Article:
COP25: Youth voice the silver lining to a dark cloud

Published by admin on

December 16th, 2019

On Thursday, the official penultimate day of COP25, the energy in the conference halls seemed low as negotiations across the board were blocked.

Tensions were also high owing to the UN’s reaction to a peaceful civil society protest led by Latin American indigenous voices inside the COP venue the day before, with 300 protesters forcefully shoved out of the building. Some even had their badges ripped up in front of them.

Then, after an extended weekend of negotiations the final decisions made – or lack thereof – must have felt like Groundhog Day for those who have attended climate summits over the last 25 years.

Every year, the science tells leaders the time for action is now. Every year indigenous peoples tell of how they are losing inherited knowledge and culture. Every year, developing countries tell of how unpredictable weather patterns are compounding efforts to tackle poverty and inequality.

Yet, every year world leaders fail to unite against the global climate struggle. In a time when consensus and solidarity were desperately needed, it seems that divisions were stronger than ever as wealthy developed nations were, again, unwilling to compromise on their national self-interest.

Photo: UN climate change
Photo: UN climate change

The ‘climate criminals’

Certain states were referred to as ‘climate criminals’ such as the United States, who, despite planning to leave the Paris Agreement, continued to hang around the talks blocking negotiations and reducing ambition across the board. Brazil too turned up to disrupt, with the Climate Action Network presenting the South American nation with a ‘colossal fossil’ award on the final day.

Everyone arriving at the venue on Friday knew they were preparing for a long night ahead, eventually turning into an unwanted long weekend as negotiations stalled right up to Sunday evening. And the result was not worth the wait.

As the negotiations continued over the weekend it was apparent that those in power were going to fail us as rich countries blocked all progressive measures and failed to send clear political signals to address ambition in the long-term goals of the Paris Agreement.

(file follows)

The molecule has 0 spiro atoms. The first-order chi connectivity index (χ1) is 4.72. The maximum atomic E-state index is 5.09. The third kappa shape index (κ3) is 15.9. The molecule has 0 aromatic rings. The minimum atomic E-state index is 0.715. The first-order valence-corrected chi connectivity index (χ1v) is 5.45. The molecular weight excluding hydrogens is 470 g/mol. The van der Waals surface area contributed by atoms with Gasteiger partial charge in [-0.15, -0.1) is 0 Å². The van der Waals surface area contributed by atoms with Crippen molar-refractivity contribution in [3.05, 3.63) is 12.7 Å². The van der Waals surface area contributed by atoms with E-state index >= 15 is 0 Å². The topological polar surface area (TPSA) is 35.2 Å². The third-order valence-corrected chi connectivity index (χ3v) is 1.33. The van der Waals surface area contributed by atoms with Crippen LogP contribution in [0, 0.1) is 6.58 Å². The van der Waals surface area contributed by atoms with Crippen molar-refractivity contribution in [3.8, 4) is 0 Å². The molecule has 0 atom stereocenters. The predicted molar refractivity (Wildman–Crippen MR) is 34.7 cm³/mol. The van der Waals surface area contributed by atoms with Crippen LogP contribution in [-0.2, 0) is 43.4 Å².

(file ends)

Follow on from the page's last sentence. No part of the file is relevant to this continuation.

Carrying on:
This COP will be seen by many in civil society and those from developing countries as a failure – a COP which didn’t listen to, or heed the advice of, the ever-mounting evidence of the climate crisis.

What we needed coming out of this summit was a clear mandate for countries to submit new plans to reduce emissions in their nationally determined contributions (NDCs) by next year’s COP. We also needed increased ambition to support developing countries to address and act on the climate emergency. Many issues it seems have just been kicked down the road for COP26.

The rules that govern global carbon markets (Article 6 of the Paris Agreement) were one such issue. This was a priority coming into this COP as it was the only issue of the Paris rulebook that was not concluded last year’s summit in Katowice.

The debate around carbon markets was slow as Brazil, Australia and India pushed for lax regulations that would allow them to cheat the system and create climate loopholes. In the end, the discussion on Article 6 was not concluded and will now be pushed back until the 2020 summit in Glasgow. On carbon markets, at least no deal was better than a bad deal.

COP25 Photo: UNclimatechange

Warsaw International Mechanism

At the beginning of COP25, there was hope that there would be progress with the Warsaw International Mechanism (WIM) for loss and damage review, and that those negotiating would listen to the needs of developing countries and agree to provide additional finance.